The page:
Iron in mineral dust particles vital to ocean life says new paper in Journal Science.
Iron in seawater dramatically promotes the growth of phytoplankton, the grass of vast ocean pastures.
Their growth repurposes carbon dioxide from the atmosphere into new ocean life. Iron in mineral dust empowers the ocean pastures to soak up CO2.
For a long time now ocean science dogmatists have tried to force Mother Nature into behaving like a simplistic freshman chemistry test tube experiment. They acknowledged that iron is remarkably able to stimulate ocean photosynthesis but they would only allow that dissolved iron, not the less soluble mineral dust forms, could be involved. Bzzzzt!!!
A new paper in the Journal Science Advances (23 June 2017) shows that despite particulate iron’s low solubility in seawater the abundance of such particulate iron in the ocean is key to all of ocean life. Further, the quantity of iron rather than its chemical signature is responsible for the rate of phytoplankton growth.
It seems Mother Nature (and the late great John Martin) figured this out billions of years ago and only now have some puny humans acquiesced to her prowess for managing life on and in this blue planet.
An interdisciplinary team of scientists led by Elizabeth M. Shoenfelt and Benjamin Bostick of Columbia University’s Lamont-Doherty Earth Observatory has discovered that particulate iron does potently stimulate phytoplankton growth, and that the chemical form that particulate iron takes is critical to ocean photosynthesis—not just the quantity of iron available.
The team found that the iron in the ultra-fine particle sizes that comes from glaciers is better at promoting phytoplankton growth and photosynthesis than larger particulate iron containing dust from other sources. This means that glaciers may play a larger role in the carbon cycle than had been thought.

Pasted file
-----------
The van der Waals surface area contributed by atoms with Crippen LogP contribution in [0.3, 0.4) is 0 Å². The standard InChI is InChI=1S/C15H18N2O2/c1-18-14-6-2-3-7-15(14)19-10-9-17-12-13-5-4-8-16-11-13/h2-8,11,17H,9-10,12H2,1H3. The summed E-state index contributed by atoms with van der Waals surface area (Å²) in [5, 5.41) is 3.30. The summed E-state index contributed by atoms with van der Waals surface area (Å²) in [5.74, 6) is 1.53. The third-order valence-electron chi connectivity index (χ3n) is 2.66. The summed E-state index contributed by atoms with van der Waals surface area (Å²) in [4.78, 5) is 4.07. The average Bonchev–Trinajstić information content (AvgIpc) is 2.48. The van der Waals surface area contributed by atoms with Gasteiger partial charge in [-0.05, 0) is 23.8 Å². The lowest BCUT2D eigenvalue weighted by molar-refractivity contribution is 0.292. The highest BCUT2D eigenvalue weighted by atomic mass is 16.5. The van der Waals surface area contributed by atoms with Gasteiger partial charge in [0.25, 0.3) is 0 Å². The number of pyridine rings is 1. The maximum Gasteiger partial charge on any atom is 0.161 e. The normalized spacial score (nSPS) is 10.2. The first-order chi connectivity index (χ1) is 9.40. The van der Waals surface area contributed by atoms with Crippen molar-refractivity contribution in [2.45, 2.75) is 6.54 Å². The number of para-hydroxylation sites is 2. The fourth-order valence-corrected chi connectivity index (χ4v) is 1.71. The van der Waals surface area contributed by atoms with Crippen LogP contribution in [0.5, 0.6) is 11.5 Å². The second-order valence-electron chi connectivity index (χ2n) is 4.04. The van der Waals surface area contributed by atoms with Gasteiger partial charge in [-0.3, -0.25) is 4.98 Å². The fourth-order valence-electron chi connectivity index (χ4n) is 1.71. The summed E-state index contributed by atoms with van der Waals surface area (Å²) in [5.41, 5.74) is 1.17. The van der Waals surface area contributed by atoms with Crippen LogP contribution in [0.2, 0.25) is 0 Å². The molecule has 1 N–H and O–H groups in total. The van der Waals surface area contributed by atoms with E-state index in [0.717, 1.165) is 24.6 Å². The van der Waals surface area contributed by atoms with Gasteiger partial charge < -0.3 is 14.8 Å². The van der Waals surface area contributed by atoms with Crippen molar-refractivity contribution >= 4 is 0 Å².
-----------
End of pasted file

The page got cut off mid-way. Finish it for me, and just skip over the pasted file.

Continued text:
“It’s not that soluble iron doesn’t matter, but particulates, which are the biggest components of the iron in the ocean, can do quite a bit,” said Bostick.
The findings, published in the June 23 edition of the journal Science Advances, show that in lab culture, a well-studied coastal diatom grows equally well with particulate iron versus soluble iron. More so it grows up to 2.5 times faster, and with greater photosynthetic efficiency, when fed a form of particulate iron produced by the grinding of glaciers against rock. The authors estimate that the carbon uptake rates of the diatoms consuming glacier-produced ultra-fine iron containing mineral dust would be five times higher than those consuming non-glacier iron when enhanced growth and photosynthesis rates are combined.
Earlier research, especially that of ocean iron pioneer John Martin, had shown that during glacial periods, ocean concentrations of iron from mineral dust tend to rise. Glaciers grind up iron-rich bedrock that lies beneath the ice when they extend and recede through seasonal cycles. The resulting iron dust is carried on the wind out to sea. But no one had connected the chemical forms of iron found in glacier-produced dust versus other forms to phytoplankton photosynthesis.
“Basically glaciers make fertilizer for the ocean,” said Bostick. “We show that it’s not just how much dust the glaciers make, but the fact that the glaciers grind up certain kinds of rocks that makes a big difference.”